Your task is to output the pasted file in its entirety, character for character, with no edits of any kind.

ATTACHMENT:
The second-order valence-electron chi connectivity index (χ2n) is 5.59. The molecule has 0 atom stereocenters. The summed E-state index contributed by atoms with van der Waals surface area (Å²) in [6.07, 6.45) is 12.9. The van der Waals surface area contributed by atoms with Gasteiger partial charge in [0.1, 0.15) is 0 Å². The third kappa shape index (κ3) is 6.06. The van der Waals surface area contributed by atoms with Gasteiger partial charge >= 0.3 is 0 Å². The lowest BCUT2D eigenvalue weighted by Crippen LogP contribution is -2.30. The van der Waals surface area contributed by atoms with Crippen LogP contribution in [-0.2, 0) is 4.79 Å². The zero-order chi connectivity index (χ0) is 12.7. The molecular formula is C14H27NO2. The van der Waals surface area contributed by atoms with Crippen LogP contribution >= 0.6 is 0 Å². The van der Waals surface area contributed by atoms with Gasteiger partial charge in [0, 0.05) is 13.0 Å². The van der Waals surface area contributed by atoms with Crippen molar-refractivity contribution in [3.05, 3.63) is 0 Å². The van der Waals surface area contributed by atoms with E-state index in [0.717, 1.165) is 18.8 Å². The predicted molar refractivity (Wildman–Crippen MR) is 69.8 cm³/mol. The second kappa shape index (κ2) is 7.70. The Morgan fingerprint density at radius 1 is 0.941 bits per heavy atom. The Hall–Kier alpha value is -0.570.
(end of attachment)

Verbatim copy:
The second-order valence-electron chi connectivity index (χ2n) is 5.59. The molecule has 0 atom stereocenters. The summed E-state index contributed by atoms with van der Waals surface area (Å²) in [6.07, 6.45) is 12.9. The van der Waals surface area contributed by atoms with Gasteiger partial charge in [0.1, 0.15) is 0 Å². The third kappa shape index (κ3) is 6.06. The van der Waals surface area contributed by atoms with Gasteiger partial charge >= 0.3 is 0 Å². The lowest BCUT2D eigenvalue weighted by Crippen LogP contribution is -2.30. The van der Waals surface area contributed by atoms with Crippen LogP contribution in [-0.2, 0) is 4.79 Å². The zero-order chi connectivity index (χ0) is 12.7. The molecular formula is C14H27NO2. The van der Waals surface area contributed by atoms with Crippen LogP contribution >= 0.6 is 0 Å². The van der Waals surface area contributed by atoms with Gasteiger partial charge in [0, 0.05) is 13.0 Å². The van der Waals surface area contributed by atoms with Crippen molar-refractivity contribution in [3.05, 3.63) is 0 Å². The van der Waals surface area contributed by atoms with E-state index in [0.717, 1.165) is 18.8 Å². The predicted molar refractivity (Wildman–Crippen MR) is 69.8 cm³/mol. The second kappa shape index (κ2) is 7.70. The Morgan fingerprint density at radius 1 is 0.941 bits per heavy atom. The Hall–Kier alpha value is -0.570.